Trademark Infringement: 8 Ways to Protect Your Business
Many of you probably read yesterday's headline, "Obama Campaign Sues Washington Promotions & Printing for Trademark Infringement." To recap, a promotional products distributor is being sued by Obama for America for unauthorized use of the Obama "Rising Sun" logo.
Washington Promotions & Printing has not yet responded to the filing, and they may have a perfectly sound defense. Regardless of the outcome of the lawsuit, it got me thinking about trademark use in the promotional products industry. Trademarks are something we use in this industry every day, as nearly any logo a client wants printed is, or can become, a registered trademark.
Trademark infringement is also one of the most costly mistakes a company can make; not only can the trademark holder sue for the infringer's profits or any lost revenue, under certain circumstances, someone infringing on a trademark could pay up to $1,000,000 per trademark in damages.
Yesterday I spoke with Lisa A. Lori, Esq., a partner in the litigation department at law firm Klehr, Harrison, Harvey & Branzburg LLP, and an expert on trademark law. Here are her eight tips for protecting yourself when working with trademarks.
1) Do not use trademarks or the names or likenesses of others without written permission from those sources.
2) Anything that sounds too good to be true probably is. As a general rule, if any price seems exceptionally low for no good reason, the products are likely to be counterfeit (or knockoffs). You may be deemed to have knowledge that the product you are acquiring is a counterfeit (i.e., you should have known that the product was a counterfeit even if you did not have actual knowledge).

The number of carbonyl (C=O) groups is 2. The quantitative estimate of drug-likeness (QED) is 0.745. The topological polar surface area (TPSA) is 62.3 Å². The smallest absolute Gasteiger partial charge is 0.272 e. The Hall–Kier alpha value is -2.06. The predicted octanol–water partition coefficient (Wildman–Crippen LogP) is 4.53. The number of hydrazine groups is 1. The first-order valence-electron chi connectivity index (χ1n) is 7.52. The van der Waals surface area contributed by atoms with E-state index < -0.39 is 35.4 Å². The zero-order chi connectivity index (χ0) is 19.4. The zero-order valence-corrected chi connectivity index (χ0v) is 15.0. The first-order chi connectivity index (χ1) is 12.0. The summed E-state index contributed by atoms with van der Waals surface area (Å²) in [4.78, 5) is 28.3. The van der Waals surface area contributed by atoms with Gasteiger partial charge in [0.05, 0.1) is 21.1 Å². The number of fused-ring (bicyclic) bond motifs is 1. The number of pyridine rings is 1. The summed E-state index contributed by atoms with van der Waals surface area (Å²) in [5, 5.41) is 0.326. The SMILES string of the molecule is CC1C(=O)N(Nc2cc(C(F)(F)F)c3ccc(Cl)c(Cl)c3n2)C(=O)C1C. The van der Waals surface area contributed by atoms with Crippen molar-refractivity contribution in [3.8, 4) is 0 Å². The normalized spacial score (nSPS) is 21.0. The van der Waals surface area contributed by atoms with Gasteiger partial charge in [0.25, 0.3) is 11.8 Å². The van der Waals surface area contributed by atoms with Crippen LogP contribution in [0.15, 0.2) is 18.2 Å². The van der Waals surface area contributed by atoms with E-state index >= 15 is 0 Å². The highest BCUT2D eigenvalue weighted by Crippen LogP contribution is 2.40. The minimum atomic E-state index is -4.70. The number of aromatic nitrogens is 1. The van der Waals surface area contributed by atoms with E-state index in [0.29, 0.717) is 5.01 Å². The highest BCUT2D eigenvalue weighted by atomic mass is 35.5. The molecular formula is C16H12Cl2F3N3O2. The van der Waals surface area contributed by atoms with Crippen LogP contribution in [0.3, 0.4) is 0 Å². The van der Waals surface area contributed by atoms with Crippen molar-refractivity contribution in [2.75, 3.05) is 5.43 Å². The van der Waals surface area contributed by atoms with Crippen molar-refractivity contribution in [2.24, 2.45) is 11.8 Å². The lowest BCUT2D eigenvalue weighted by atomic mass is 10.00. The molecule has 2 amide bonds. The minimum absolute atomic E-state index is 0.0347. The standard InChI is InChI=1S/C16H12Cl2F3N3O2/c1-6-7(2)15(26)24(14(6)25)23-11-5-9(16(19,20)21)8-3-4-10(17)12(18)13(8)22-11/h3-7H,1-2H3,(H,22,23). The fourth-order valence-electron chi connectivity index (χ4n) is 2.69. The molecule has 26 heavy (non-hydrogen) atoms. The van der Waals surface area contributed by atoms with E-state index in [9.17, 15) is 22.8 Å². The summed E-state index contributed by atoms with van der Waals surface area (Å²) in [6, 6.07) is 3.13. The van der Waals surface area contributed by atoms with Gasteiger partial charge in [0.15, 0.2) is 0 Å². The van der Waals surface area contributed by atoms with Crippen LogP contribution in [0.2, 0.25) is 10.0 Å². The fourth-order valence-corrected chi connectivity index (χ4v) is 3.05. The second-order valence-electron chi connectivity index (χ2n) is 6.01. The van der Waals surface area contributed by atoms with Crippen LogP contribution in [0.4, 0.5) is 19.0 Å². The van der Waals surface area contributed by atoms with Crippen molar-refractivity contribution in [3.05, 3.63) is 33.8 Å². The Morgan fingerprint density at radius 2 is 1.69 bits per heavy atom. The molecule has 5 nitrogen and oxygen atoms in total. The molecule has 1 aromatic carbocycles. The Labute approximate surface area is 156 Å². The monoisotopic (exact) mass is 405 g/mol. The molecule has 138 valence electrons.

3) Do your due diligence. Make sure your sources are credible and reputable and make sure all third-party trademark use in the promotional products has been authorized in writing from the trademark owner.
4) Do not use trademarks that too closely resemble the mark of another.
5) Maintain good records. Make sure you maintain files containing written authorizations for use of others' trademarks. Keep these files until long after the statutes of limitations for potential claims have expired. Statutes of limitations for certain actions vary per state. You should consult with your lawyer to determine how long you should maintain records.
6) Develop and implement policies for your company against intellectual property infringement. The policies should include, among other things, provisions prohibiting use of others' trademarks without written authorization.
7) Obtain indemnification agreements from your sources. If you have a contract with your suppliers, include a provision in the contract that provides for your indemnification if claims are asserted by third parties for intellectual property infringement. Remember, the indemnification is only as good as the source providing indemnification.
8) Have a good commercial liability insurance policy in place that provides coverage for advertising injuries. Not all insurance policies provide coverage for trademark infringement claims. However, it is worth speaking with your insurance.
Lisa A. Lori is a partner in the litigation department at law firm Klehr, Harrison, Harvey & Branzburg LLP. She represents national and international businesses in a full range of complex commercial litigation matters, including copyright and trademark disputes, real estate disputes and general business torts. Ms. Lori also counsels clients on a variety of matters, including advertising, marketing, branding and regulatory (including Food and Drug Administration (FDA) and Federal Trade Commission (FTC)) compliance.